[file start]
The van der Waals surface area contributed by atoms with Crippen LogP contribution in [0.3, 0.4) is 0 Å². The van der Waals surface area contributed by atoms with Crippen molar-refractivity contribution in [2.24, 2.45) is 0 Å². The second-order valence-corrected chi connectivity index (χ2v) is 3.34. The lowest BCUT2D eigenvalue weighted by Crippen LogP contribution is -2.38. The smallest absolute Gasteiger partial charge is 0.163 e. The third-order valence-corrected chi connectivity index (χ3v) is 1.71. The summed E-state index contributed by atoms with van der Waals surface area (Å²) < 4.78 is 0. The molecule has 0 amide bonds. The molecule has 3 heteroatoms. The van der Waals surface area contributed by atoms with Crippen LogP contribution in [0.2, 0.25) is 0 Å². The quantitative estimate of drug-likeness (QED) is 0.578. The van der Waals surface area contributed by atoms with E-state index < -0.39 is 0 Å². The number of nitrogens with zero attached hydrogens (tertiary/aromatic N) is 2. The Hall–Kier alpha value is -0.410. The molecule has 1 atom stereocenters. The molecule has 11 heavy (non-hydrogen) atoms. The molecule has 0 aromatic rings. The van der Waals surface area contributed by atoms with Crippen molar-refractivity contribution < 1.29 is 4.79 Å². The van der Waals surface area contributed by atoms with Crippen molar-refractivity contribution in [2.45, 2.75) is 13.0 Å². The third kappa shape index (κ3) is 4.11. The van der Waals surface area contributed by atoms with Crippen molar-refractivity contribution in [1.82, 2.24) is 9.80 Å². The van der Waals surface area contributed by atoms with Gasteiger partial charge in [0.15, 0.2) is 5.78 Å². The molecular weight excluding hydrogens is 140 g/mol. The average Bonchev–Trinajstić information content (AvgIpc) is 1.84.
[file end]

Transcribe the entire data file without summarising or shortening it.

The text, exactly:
The van der Waals surface area contributed by atoms with Crippen LogP contribution in [0.3, 0.4) is 0 Å². The van der Waals surface area contributed by atoms with Crippen molar-refractivity contribution in [2.24, 2.45) is 0 Å². The second-order valence-corrected chi connectivity index (χ2v) is 3.34. The lowest BCUT2D eigenvalue weighted by Crippen LogP contribution is -2.38. The smallest absolute Gasteiger partial charge is 0.163 e. The third-order valence-corrected chi connectivity index (χ3v) is 1.71. The summed E-state index contributed by atoms with van der Waals surface area (Å²) < 4.78 is 0. The molecule has 0 amide bonds. The molecule has 3 heteroatoms. The van der Waals surface area contributed by atoms with Crippen LogP contribution in [0.2, 0.25) is 0 Å². The quantitative estimate of drug-likeness (QED) is 0.578. The van der Waals surface area contributed by atoms with E-state index < -0.39 is 0 Å². The number of nitrogens with zero attached hydrogens (tertiary/aromatic N) is 2. The Hall–Kier alpha value is -0.410. The molecule has 1 atom stereocenters. The molecule has 11 heavy (non-hydrogen) atoms. The molecule has 0 aromatic rings. The van der Waals surface area contributed by atoms with Crippen molar-refractivity contribution < 1.29 is 4.79 Å². The van der Waals surface area contributed by atoms with Crippen molar-refractivity contribution in [2.45, 2.75) is 13.0 Å². The third kappa shape index (κ3) is 4.11. The van der Waals surface area contributed by atoms with Crippen molar-refractivity contribution in [1.82, 2.24) is 9.80 Å². The van der Waals surface area contributed by atoms with Gasteiger partial charge in [0.15, 0.2) is 5.78 Å². The molecular weight excluding hydrogens is 140 g/mol. The average Bonchev–Trinajstić information content (AvgIpc) is 1.84.